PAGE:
In the week in which thousands of local GCSE students received their exam results a business-education charity has set out to challenge the perceived wisdom that school leavers lack the basic skills and right attitude for the workplace.
Career Academies UK helps bridge the gap between employers and socially disadvantaged students and consulted 100 senior managers in 85 companies about their experiences of working with 16-19 year olds.
Sponsored by Santander, the study identified seven key benefits for employers, which roughly divided into two groups; personal benefits to employees involved in working with young people and commercial benefits to the organisations themselves.
With 1 million young people out of work, employers’ perceptions of young people are a major hurdle to employment.
The CBI reports 81 per cent of small and medium sized businesses are not confident that school leavers possess the right level of employability skills.
The CIPD says poor careers advice and a lack of support leaves young people with little understanding of the world of work and how to improve their chances of finding a job.
But the research showed if employers made the effort to engage with young people, companies become better connected with their communities and customers, improved their marketing to young people and opened up new talent streams.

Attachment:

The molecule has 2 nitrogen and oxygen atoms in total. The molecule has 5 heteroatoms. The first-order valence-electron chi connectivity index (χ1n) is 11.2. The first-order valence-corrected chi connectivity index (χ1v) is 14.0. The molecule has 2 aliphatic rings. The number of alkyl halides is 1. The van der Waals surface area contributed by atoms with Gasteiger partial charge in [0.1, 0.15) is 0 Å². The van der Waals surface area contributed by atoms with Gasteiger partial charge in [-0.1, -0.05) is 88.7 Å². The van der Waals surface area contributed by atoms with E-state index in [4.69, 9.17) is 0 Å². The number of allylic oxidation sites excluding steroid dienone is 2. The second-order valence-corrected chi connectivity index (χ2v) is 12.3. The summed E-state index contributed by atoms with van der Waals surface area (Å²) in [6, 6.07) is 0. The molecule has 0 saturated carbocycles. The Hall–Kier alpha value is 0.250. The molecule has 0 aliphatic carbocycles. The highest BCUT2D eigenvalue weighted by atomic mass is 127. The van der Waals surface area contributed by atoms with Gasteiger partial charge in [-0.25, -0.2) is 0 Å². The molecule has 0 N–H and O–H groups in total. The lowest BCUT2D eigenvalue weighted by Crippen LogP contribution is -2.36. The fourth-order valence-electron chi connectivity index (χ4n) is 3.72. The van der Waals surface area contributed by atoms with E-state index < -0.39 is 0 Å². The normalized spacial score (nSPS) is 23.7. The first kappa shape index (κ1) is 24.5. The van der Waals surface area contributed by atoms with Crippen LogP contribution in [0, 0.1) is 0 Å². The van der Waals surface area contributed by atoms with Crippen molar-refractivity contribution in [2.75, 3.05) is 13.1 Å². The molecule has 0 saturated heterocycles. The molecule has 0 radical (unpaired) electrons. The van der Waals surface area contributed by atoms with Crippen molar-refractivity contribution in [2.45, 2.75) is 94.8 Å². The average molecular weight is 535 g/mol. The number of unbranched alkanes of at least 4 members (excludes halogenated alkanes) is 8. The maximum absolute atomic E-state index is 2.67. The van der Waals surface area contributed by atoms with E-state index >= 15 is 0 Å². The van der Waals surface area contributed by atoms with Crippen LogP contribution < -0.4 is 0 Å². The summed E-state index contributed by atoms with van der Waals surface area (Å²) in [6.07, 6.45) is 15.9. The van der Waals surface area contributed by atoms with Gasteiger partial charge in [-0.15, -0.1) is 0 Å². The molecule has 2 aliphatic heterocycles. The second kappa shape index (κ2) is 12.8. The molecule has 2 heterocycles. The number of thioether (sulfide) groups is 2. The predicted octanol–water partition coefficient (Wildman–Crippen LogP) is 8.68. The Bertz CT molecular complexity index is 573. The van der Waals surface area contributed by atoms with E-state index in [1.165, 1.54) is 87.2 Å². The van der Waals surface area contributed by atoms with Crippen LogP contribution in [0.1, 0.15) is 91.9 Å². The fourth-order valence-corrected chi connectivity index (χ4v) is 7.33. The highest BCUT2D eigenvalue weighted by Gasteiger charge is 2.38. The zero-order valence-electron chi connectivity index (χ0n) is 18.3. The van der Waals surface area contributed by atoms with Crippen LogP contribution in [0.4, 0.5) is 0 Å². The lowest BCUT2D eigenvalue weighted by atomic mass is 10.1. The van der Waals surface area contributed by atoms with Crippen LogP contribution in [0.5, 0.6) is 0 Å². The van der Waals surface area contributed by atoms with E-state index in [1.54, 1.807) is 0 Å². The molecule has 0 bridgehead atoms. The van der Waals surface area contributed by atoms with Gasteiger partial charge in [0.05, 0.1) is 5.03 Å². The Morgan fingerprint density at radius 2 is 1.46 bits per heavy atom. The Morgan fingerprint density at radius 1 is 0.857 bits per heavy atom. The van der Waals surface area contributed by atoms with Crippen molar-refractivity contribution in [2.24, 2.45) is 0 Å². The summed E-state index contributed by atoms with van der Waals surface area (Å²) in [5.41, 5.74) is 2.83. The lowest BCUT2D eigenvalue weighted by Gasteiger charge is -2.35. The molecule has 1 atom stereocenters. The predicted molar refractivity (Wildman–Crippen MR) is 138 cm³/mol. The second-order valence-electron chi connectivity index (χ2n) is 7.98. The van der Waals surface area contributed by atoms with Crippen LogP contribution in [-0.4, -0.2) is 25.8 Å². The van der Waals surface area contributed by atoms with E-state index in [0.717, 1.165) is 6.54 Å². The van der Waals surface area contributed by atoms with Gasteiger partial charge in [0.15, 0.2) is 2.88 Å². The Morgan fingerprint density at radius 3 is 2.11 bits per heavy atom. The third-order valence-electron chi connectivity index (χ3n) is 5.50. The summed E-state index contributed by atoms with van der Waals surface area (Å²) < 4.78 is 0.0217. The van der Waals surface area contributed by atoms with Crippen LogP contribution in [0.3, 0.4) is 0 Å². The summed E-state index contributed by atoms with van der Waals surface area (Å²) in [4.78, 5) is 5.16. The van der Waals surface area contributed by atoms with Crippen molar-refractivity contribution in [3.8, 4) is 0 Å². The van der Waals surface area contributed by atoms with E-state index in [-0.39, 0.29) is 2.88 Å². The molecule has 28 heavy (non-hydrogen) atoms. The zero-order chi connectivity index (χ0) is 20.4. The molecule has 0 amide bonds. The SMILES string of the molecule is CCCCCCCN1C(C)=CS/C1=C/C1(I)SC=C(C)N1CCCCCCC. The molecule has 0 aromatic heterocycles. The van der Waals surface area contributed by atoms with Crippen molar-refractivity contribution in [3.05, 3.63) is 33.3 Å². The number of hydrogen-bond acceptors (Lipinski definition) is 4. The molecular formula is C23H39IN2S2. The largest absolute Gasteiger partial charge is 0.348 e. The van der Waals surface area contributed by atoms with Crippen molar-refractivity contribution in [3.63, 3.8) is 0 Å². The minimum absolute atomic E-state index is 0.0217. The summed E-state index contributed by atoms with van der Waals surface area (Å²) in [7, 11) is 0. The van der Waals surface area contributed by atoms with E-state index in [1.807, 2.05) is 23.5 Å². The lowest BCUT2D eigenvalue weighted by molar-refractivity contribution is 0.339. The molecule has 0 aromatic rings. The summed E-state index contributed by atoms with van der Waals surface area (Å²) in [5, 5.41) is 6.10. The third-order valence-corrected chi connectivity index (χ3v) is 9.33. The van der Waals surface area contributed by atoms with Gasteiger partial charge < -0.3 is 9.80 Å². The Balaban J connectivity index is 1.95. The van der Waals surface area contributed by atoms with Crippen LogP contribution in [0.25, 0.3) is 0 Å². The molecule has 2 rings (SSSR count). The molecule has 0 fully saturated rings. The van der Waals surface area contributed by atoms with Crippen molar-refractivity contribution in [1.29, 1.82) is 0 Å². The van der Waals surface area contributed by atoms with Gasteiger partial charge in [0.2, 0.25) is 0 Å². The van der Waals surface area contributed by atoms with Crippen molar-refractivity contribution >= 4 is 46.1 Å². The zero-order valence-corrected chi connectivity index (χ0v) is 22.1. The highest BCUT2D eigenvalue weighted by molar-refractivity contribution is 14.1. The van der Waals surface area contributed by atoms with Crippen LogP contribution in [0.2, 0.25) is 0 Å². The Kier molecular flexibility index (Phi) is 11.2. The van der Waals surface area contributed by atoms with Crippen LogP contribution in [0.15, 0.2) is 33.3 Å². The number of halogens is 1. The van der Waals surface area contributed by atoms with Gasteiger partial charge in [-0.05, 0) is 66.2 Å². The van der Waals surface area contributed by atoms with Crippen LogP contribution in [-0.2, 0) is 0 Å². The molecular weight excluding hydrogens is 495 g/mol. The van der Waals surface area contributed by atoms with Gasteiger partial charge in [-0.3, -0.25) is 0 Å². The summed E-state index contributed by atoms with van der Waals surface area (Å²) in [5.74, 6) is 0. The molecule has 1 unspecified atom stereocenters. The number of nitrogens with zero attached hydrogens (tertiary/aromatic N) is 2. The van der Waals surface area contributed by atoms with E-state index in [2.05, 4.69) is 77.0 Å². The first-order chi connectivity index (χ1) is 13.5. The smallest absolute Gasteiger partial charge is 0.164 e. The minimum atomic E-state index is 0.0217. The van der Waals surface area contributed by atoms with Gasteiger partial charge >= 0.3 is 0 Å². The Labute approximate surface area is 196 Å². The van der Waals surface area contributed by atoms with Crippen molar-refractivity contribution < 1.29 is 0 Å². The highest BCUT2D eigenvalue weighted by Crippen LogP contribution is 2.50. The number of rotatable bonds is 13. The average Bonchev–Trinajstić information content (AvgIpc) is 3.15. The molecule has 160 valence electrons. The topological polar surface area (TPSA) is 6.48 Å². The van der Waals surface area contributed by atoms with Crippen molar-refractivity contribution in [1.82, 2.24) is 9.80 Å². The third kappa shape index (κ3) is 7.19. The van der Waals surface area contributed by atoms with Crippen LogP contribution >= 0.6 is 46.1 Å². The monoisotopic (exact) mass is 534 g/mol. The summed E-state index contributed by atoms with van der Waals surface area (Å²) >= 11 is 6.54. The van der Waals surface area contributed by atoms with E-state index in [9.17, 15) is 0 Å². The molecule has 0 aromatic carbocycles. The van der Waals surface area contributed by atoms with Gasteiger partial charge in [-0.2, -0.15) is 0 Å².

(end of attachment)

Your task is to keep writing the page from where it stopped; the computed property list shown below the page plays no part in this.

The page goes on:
A whopping 75 per cent of respondents stated professional development of the staff involved was a key benefit of engaging with young people: “We learn new skills; young people are digital natives”, was one comment.
Some 70 per cent felt increased employee morale was another reason to open their doors, an opinion shared by businesses irrespective of their size.
“Nurturing young talent is a real feel good factor, it gives us a huge boost in corporate morale,” said one interviewee.
But only 20 per cent of the employers surveyed had recruited a young person as a direct result of engaging with the Career Academies UK programme with one employer estimating a saving in recruitment costs in excess of £100,000.
David Walker, Career Academies UK head of policy, said: “The message is clear. Once they come to know them, employers value young people and are struck by their enthusiasm and energy levels.
“What is missing is the connectivity between the two. The time has never been more important for businesses to access this untapped talent pool.”